Saturday, May 01, 2004

Know Bush Fact #22

Based on the belief that the truth shall set you free:

"The corporations don’t have to lobby the government anymore. They are the government."
- Jim Hightower, former Texas Agriculture Commissioner.

For example:

Bush’s Chief Strategist, Karl Rove, was a lobbyist for Phillip Morris from 1991 to 1996.

Andrew Card, Bush’s White House Chief of Staff, was chief lobbyist for General Motors and head of American Automobile Manufacturers Association.

Thomas A. Scully, President of the Federation of American Hospital Group, lobbying for 1700 for-profit hospitals, became Bush’s Chief Administrator for the Centers for Medicare & Medicaid Services, part of the Department of Health and Human Services, until he resigned in December 2003, just after Bush’s Medicare Bill was forced through Congress.

Mitchell E. Daniels Jr. was Bush's Office of Management and Budget Director until recently. Prior to that he was a lobbyist for Eli Lilly Pharmaceutical for 13 years.

James Connaughton, Bush’s Chairman of the Council on Environmental Quality, previously lobbied on behalf of ASARCO Inc., Atlantic Richfield, Aluminum Co. of America, Chemical Manufacturers Association, and General Electric (focusing especially on Superfund toxic sites).

J. Steven Griles, Bush’s Deputy Interior Secretary, is known as one of the energy industry’s most powerful lobbyists. He was a lobbyist for United Company (a coal, oil, and gas development firm), and was also the former Vice President of National Environmental Strategies, representing the National Mining Association and Occidental Petroleum.

Rebecca W. Watson, long-time lobbyist and attorney for the extractive industries, was named Bush's Assistant Secretary for Land and Minerals Management in the Department of the Interior.

William G. Myers, III served as lobbyist for the National Mining Association, the Public Lands Council and the National Cattlemen’s Beef Association, then became Bush’s Chief Solicitor for the Interior Department. This year Bush nominated him for a seat on the 9th U.S. Circuit Court of Appeals, the appellate court that hears cases from Alaska and the American West, where environmental law concerning 485 million acres of public lands is decided.

Bush made Nicholas Calio his Legislative Affairs Director. Calio spent the 90s lobbying for Anheuser-Busch, the Boeing Corp., AT&T, Atlantic Richfield Company, BP Amoco, and Tenneco Automotive, one of the world’s largest manufacturers of automobile exhaust systems. Calio’s top deputy at the White House, Kirsten Ardleigh Chadwick, was also a registered lobbyist for Tenneco.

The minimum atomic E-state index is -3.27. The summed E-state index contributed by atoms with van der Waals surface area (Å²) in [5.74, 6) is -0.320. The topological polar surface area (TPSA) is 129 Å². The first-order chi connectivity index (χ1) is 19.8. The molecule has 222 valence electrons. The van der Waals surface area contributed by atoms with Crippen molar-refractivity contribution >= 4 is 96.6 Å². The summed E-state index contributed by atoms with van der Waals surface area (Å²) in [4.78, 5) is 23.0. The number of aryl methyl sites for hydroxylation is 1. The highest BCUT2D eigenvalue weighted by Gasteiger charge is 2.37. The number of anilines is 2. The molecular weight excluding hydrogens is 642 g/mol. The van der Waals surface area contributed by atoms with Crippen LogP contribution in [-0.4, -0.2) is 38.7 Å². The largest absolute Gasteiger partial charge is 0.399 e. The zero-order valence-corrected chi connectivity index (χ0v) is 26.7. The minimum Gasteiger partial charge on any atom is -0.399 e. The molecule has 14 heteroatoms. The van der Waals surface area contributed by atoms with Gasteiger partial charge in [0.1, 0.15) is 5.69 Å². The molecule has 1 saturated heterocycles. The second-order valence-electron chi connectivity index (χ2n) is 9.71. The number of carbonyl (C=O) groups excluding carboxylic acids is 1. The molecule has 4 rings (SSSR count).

Monsanto, manufacturer of such food additives as the controversial bovine growth hormone, BST, used to have to lobby the Secretary of Agriculture. Then Monsanto executive Ann Venamin became Bush’s Secretary of Agriculture through April 2003.

Linda J. Fisher was Bush’s Deputy Director of the Environmental Protection Agency until she resigned in June 2003, just one day before her boss, Christie Todd Whitman, did the same. Previously, Ms. Fisher was Monsanto’s Vice President for Government and Public Affairs, lobbying on behalf of Monsanto’s interests on agriculture, biotechnology, pharmaceutical, environment, finance and trade issues, and managing the company’s political action committee and political contribution funds.

A former top lobbyist for private banks engaged in student lending, William D. Hansen, was Bush’s Deputy Secretary at the Education Department until July 2003.

Bush picked Texan James C. Oberwetter, of Hunt Consolidated Inc. and the American Petroleum Institute, an oil industry lobby group, to be U.S. Ambassador to Saudi Arabia.

And last but not least...

In December, 2001, Bush named Marc Racicot, a lobbyist whose clients included Enron Corp, railroad giant Burlington Northern Santa Fe and the Recording Industry Association of America, to be Chairman of the Republican National Committee. In June 2003, Bush chose Mr. Racicot to be the Chairman of the Bush-Cheney Re-Election Campaign.

Bush replaced Racicot as Chairman of the Republican National Committee with Ed Gillespie, whose lobbying firm raked in $27.4 million from 2000 through 2002 working for a list of clients that includes Microsoft, Tyson Foods, PriceWaterhouseCoopers, the U.S. Chamber of Commerce and Viacom. Before its collapse, Enron paid Gillespie’s firm $700,000 to lobby against the "re-regulation" of Western electricity markets.

To verify/research, Google "Bush +lobbyist."
- May 1, 2004

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